I didn’t think Jung Ho Kang would ever be able to return to the Pirates, so I was surprised when the news came out on Thursday that he was granted a visa to get back into the US and continue playing baseball.
The news raises a lot of questions, especially since the Pirates have moved on at third base with Colin Moran. It probably raises some feelings as well, since Kang’s whole visa issue came as a result of him getting busted for his third DUI in Korea, after he lied about the existence of the first two.
There are a lot of questions surrounding Kang’s future with the team, but the truth is that no one really has answers. A lot of his future will be impossible to predict, based on the fact that he hasn’t played regularly in over a year. Anyone saying what the team will do in the future with Kang is just guessing, based on a positive or negative return.
I’m going to go through some of the questions surrounding Kang’s return today. However, don’t expect answers for all of the questions.
How Will Kang Impact the Clubhouse?
I’m going to ignore the on-field stuff and focus on how Kang will impact the mood of the clubhouse. I’ve had at least one person ask if this could be a distraction. I don’t think it’s going to be a distraction or a concern, or anything that will bring ill feelings out of the team. Just take a look at Alan’s article of how the team reacted to the news to see why I feel this way.
Dusting Off the Rust
One of the big questions is when will Kang be able to return to the field, and that has no answer. He’s going to be playing at Pirate City while remaining on the restricted list, so the Pirates have some time with him. He tried to return in the Dominican Republic over the offseason, but his performance was so poor that he was released from the team early, which is a move you see for prospects trying to play in that league, but rarely something you see for an MLB player.
I don’t think anyone should expect Kang to return quickly. If he does, and returns anything close to the player he was before, then it would be a massive surprise in my view. At this point, I don’t think it would be guaranteed that he could return as the player he was before, at least not this year.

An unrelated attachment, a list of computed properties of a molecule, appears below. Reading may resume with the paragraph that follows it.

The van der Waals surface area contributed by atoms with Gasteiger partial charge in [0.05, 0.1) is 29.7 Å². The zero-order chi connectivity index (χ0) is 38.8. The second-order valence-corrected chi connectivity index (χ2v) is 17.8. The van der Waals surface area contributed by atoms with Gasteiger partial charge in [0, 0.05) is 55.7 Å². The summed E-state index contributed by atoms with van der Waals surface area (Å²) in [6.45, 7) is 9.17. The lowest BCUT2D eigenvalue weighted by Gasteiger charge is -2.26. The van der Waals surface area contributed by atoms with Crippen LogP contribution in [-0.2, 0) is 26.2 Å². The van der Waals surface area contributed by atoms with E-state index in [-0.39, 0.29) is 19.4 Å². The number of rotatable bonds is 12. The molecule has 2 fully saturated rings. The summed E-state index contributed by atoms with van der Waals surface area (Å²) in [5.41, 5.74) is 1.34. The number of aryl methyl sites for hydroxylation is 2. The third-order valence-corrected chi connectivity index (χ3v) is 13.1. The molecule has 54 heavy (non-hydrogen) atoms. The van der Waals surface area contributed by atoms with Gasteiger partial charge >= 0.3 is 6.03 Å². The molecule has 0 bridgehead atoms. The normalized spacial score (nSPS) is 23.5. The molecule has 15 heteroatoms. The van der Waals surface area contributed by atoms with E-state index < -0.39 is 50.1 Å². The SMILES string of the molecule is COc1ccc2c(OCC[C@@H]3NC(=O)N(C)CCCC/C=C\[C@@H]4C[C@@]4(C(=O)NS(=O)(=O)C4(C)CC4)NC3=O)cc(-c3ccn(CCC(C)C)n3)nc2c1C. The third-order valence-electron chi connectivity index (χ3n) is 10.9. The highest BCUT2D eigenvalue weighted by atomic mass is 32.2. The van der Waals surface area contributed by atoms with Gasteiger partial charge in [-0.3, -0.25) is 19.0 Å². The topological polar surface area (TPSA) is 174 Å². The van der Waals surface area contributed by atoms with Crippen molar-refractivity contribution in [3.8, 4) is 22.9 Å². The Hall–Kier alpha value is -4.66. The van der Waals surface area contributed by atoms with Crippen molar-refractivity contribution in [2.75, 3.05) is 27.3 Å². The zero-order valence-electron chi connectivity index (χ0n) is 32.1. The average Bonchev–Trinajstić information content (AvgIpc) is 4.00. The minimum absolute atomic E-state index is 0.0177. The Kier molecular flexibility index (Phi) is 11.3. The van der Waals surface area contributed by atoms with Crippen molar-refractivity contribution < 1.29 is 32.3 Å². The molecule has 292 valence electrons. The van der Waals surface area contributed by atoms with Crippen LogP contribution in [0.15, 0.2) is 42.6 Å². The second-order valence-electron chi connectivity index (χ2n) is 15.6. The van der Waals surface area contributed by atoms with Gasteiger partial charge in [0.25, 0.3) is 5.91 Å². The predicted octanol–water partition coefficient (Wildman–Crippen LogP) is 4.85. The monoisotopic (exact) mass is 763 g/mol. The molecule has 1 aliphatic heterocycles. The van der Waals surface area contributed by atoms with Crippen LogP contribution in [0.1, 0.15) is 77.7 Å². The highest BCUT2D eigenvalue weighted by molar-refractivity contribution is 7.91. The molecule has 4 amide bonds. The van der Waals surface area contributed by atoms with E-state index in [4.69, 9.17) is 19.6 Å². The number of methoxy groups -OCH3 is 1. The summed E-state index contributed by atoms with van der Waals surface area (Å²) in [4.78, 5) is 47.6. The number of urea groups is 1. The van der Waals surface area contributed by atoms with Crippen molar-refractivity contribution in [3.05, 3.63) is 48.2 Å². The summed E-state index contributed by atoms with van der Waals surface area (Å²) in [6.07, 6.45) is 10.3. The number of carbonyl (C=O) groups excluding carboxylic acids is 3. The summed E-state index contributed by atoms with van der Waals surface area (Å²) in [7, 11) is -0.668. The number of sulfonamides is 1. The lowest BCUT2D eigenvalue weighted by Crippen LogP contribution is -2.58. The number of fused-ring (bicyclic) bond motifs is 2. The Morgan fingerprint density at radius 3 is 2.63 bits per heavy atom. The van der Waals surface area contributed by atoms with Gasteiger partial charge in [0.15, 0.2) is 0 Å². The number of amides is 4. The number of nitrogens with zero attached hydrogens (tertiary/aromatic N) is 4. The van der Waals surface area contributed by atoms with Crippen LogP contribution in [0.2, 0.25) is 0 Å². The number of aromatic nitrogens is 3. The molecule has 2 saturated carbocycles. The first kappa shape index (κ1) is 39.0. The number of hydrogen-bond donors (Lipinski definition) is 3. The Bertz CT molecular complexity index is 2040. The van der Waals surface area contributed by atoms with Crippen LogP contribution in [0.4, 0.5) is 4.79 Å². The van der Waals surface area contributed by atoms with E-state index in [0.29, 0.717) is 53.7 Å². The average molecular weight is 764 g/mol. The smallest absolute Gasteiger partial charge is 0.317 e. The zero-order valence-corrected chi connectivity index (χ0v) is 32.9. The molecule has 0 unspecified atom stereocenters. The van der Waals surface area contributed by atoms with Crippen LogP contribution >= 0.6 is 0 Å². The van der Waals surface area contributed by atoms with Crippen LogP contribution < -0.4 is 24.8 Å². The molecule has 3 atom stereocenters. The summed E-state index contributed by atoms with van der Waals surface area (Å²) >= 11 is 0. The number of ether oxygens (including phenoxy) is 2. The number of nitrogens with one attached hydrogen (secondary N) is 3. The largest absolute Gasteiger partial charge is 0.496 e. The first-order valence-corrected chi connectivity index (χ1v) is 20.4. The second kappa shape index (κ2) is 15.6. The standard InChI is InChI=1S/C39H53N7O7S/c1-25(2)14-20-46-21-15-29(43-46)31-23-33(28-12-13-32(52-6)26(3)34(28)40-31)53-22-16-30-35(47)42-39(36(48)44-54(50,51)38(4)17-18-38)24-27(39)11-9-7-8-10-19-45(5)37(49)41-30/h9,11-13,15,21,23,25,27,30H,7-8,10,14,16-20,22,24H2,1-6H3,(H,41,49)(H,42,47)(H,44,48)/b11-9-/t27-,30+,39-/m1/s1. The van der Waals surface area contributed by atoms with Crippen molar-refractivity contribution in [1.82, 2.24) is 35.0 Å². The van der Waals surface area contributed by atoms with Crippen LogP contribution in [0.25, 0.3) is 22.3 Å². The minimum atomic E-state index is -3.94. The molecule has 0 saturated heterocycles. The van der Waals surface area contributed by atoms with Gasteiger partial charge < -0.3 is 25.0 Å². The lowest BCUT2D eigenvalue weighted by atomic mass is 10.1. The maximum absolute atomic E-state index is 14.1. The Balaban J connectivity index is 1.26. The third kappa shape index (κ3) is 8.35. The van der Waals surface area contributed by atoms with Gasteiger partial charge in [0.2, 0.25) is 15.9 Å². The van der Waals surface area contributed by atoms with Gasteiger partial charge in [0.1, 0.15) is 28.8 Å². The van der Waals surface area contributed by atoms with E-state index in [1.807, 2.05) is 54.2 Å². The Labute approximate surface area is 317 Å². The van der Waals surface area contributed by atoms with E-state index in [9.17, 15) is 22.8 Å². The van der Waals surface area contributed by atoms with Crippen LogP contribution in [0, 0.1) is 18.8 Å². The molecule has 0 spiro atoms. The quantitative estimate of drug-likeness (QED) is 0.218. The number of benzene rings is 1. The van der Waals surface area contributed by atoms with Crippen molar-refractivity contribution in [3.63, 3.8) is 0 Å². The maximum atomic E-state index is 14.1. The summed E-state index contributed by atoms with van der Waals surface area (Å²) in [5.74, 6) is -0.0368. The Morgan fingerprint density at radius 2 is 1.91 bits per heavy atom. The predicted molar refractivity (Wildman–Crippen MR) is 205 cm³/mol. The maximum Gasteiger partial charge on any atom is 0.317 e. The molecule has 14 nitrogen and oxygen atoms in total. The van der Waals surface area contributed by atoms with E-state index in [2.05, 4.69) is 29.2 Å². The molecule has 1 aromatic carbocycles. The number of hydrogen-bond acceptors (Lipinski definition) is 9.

How Does His Contract Work?
This is one where we have an answer. Kang’s contract resumes as normal, and any missed time is just missed time. He’ll be under contract the remainder of this year (although only paid for the time when he’s not on the restricted list). At that point, the Pirates will have an option decision to make for next year, with the chance to keep him around for $5.5 M, or the chance to decline that deal for $250,000.
What Position Will He Play?
This question is fueled by the fact that Colin Moran is at third base now, with the Pirates moving on from Kang. It’s a tough situation for Neal Huntington. He was criticized for not finding a replacement for Kang last year while he was expecting Kang to return and help the team. This year he found a replacement, and did so by trading Gerrit Cole, and then Kang is able to return.
Moran is under control longer than Kang, so I’d be surprised if Kang takes the third base position back. I also don’t see him as an option at shortstop, since that was basically ruled out after his knee injury in 2015. Second base might be an option, assuming the team moves on from Josh Harrison after the 2018 season. And there’s also the question for any position of how he can return after a long layoff.
The team needs to see how Kang returns before deciding where he will play. My guess here is that he’ll return in a bench role at first to see how he can adjust back to the game, and try to win a starting job going forward. It will probably be very similar to how he joined the team in 2015.
The summary here is that the Pirates have Kang under control through the 2019 season. They don’t need to rush him back, since his build up will take place on the restricted list. There’s no telling when he’ll be ready, or how good he will be when he returns, either on offense or defense. As a result, there’s no way to tell where he will end up playing when he returns.
All we really know is that Kang is back, he’s under control through 2019, the team has no issues with it, and everything else is a big question mark from there.